Vital Call to Action!

Vital Call to Action!  Please call Governor Cuomo and your NYS legislators & email your NYS legislators to tell them to reject a proposal contained in the Governor’s Budget bypassing existing due process protections for physicians and giving the State enormous new powers to harm a physician’s professional reputation.

We urge the NYS Legislature to reject the Governor’s proposal to bypass existing due process protections for physicians when a complaint is filed with the Office of Professional Misconduct (OPMC), that the NYS DOH would disclose when a physician is under investigation, and enable the OPMC to suspend a physician’s license prior to the completion of disciplinary hearings.

The Governor’s proposal can harm a physician’s professional reputation by bypassing existing essential important due process protections for physicians when a complaint has been filed with the state disciplinary board.

  • Urgent calls are needed.  You can use the New York State AFL-CIO Hot Line to call 877-255-9417 and press 1 for Governor Cuomo’s office to leave a message or speak with an agent.  Press 2 for the NYS Senate and press 3 for the NYS Assembly.  For the Senate and Assembly, if you do not know who your representatives are, simply tell the operator where you live and/or work and you will be connected to the correct office.
  • You can also email your NYS Assembly and NYS Senate representatives through this link  Once you input your name, email and address (either where you live or work) you can send an email to your NYS Assembly and Senate representatives using the existing text or input your own language.


Governor Cuomo has announced more punitive oversight of physicians and other medical professionals through the NYS Department of Health’s Office of Professional Medical Conduct (OPMC).

While as doctors and patient advocates we want to ensure that patients receive the best care possible, we also want to ensure that physicians are not unfairly and unduly characterized as bad doctors because of unfounded complaints.

The Governor’s proposal would make investigations and non-disciplinary actions public.  Under current law the NYS Department of Health is prohibited from confirming the presence or absence of an investigation.  The Governor’s proposal would enable the Commissioner of Health to make this public when he/she deems it’s warranted.  That subjective standard leaves a doctor open to have the public aware of any complaint before any investigation is complete and the doctor has had a chance to defend him/herself or give an explanation.

In addition, certain “expedited processes” already exist in the law, wherein a physician may be issued a warning for a minor and technical violation/ warning which does not rise to the level of prosecutable misconduct, and these are, under current law, non-disciplinary and non-public.  Now these would be made publicly available.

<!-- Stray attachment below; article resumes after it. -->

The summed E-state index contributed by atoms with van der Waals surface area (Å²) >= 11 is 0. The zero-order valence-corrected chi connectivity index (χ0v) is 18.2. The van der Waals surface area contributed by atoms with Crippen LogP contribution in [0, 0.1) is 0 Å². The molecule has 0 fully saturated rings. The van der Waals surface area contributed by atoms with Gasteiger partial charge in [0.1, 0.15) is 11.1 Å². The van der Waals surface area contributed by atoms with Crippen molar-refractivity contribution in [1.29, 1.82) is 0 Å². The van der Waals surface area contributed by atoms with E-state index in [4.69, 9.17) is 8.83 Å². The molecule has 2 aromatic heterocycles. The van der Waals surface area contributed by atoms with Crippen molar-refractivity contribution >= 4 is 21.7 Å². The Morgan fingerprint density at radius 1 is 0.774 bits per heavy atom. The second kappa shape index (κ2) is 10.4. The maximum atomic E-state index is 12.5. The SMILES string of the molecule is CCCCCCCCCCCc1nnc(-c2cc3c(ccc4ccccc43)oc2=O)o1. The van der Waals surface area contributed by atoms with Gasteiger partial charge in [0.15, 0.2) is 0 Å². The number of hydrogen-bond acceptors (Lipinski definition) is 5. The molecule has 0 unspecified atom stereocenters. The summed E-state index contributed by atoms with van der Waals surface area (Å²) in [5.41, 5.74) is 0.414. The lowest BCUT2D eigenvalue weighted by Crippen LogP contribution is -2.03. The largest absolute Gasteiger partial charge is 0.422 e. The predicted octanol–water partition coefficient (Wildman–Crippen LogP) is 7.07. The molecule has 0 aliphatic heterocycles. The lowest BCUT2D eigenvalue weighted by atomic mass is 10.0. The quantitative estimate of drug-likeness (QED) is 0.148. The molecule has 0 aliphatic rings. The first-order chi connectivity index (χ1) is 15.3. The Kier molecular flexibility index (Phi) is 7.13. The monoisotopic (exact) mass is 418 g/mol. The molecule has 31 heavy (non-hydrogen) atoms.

The Governor also proposes to allow the State Health Commissioner to summarily suspend a physician’s license, at the start of an investigation, if the Commissioner deems that physician to be a risk to the public. Current law already requires that the physician be an imminent danger before their license can be suspended.

Most complaints don’t yield actual findings of misconduct.  Doctors have rights with due process that should be protected not eroded.  No one supports a bad doctor but the process must be fair. There are large professional implications when an accusation is made against a doctor.

It is important to note that New York State already has the power to bypass existing due process protections and “summarily suspend” a physician from practicing in certain instances where it would be clearly imprudent to wait for final disciplinary action by OPMC.  It also has the power to disclose information to the public about a physician under investigation when the OPMC has determined that the case has enough merit to formally bring charges.  It has not been demonstrated why these existing laws are inadequate to protect the public.

A simple internet search would show an unproven allegation that could stay forever and permanently scar a reputation.  This proposal could unfairly cause great harm to a physician’s professional reputation without any reasonable opportunity to defend themselves.  This proposal diminishes existing due process protections, and potentially permanently and unfairly scars a physician’s professional reputation.

Publicizing complaints before any real evaluation is undertaken would be like a bad Yelp review.  It would difficult or impossible for a doctor to get their reputation back.

Thanks for taking the time to advocate for doctors, our licenses and our professional reputations.

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